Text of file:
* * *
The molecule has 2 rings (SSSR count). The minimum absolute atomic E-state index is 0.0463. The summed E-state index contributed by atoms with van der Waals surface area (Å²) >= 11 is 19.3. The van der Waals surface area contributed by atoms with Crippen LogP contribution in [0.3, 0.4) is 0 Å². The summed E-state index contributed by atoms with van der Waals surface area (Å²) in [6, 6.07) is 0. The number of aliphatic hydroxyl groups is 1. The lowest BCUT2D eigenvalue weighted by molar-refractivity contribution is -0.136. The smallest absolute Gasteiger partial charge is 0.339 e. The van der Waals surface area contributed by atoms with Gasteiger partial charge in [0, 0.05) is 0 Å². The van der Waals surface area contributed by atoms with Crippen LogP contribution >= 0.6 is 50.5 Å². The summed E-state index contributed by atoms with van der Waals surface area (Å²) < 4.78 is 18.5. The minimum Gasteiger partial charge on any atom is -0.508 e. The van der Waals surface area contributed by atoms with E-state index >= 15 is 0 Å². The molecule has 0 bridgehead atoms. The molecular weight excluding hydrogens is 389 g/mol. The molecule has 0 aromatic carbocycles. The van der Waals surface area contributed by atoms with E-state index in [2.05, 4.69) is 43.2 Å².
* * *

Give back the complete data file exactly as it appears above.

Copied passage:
The molecule has 2 rings (SSSR count). The minimum absolute atomic E-state index is 0.0463. The summed E-state index contributed by atoms with van der Waals surface area (Å²) >= 11 is 19.3. The van der Waals surface area contributed by atoms with Crippen LogP contribution in [0.3, 0.4) is 0 Å². The summed E-state index contributed by atoms with van der Waals surface area (Å²) in [6, 6.07) is 0. The number of aliphatic hydroxyl groups is 1. The lowest BCUT2D eigenvalue weighted by molar-refractivity contribution is -0.136. The smallest absolute Gasteiger partial charge is 0.339 e. The van der Waals surface area contributed by atoms with Gasteiger partial charge in [0, 0.05) is 0 Å². The van der Waals surface area contributed by atoms with Crippen LogP contribution >= 0.6 is 50.5 Å². The summed E-state index contributed by atoms with van der Waals surface area (Å²) < 4.78 is 18.5. The minimum Gasteiger partial charge on any atom is -0.508 e. The van der Waals surface area contributed by atoms with E-state index >= 15 is 0 Å². The molecule has 0 bridgehead atoms. The molecular weight excluding hydrogens is 389 g/mol. The molecule has 0 aromatic carbocycles. The van der Waals surface area contributed by atoms with E-state index in [2.05, 4.69) is 43.2 Å².